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I will be attending a track day at the same track I got my first measurements, this weekend. Hopefully I will finish prepping the rest of the car so I can give it a shot : )
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Old 10-14-2014, 04:33 PM   #10
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Quote:
Originally Posted by X25 View Post
I will be attending a track day at the same track I got my first measurements, this weekend. Hopefully I will finish prepping the rest of the car so I can give it a shot : )
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Old 10-14-2014, 05:37 PM   #11
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Quote:
Originally Posted by hcsi99 View Post
X25, Have you ever been able to capture the oil temp you are actually running at the track (since the gauge only goes up to 266), and if so what was it?
Do the 1ss have the gauge cluster in the console? Anyway, the console has oil temp. It will read beyond 270, up to 320 I think. I don't have my cooler installed yet but I've noticed in various types of track weather that my oil temp is consistantly at 290. I will have the cooler set up for next year and seeing that I have enough data collected from this year I should have some good comparisons.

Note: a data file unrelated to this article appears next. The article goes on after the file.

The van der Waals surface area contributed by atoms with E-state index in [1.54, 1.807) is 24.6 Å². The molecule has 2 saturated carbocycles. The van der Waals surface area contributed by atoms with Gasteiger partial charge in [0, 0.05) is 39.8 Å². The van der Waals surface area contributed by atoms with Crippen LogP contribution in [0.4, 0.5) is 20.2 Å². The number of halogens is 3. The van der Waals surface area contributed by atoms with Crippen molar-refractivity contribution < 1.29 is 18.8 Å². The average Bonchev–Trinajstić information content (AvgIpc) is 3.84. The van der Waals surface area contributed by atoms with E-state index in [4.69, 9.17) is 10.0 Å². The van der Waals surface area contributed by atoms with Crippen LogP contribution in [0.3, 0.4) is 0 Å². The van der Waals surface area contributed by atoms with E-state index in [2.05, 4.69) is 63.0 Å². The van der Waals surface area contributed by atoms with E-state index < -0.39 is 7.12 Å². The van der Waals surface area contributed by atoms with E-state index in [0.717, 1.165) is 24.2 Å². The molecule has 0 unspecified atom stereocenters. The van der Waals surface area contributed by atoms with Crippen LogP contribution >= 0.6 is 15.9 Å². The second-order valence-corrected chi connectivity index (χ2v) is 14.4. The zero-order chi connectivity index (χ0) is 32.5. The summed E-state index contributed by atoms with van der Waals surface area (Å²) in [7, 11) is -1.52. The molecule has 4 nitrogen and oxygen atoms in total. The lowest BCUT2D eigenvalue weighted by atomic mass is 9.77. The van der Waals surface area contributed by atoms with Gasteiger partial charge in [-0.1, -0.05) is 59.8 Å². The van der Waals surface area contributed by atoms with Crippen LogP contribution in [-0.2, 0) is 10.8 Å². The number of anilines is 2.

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Old 10-14-2014, 06:03 PM   #12
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1ss only have the performance menu display on the drivers info center.
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Old 10-14-2014, 06:09 PM   #13
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Keep an eye on that thermostat, they have been known to fail.
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Old 10-14-2014, 06:28 PM   #14
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Quote:
Originally Posted by 402 View Post
Keep an eye on that thermostat, they have been known to fail.
If it fails, it will either keep temps too high, or too low. There is no location of the valve which would block flow if it ever got stuck. Pretty much like the coolant thermostat. When they fail, it's not the flow but rather the temps that go out of design spec.
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Old 10-14-2014, 06:54 PM   #15
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Obviously. Nothing like having oil temperature sky rocketing.
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Old 10-14-2014, 08:48 PM   #16
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Quote:
Originally Posted by 402 View Post
Obviously. Nothing like having oil temperature sky rocketing.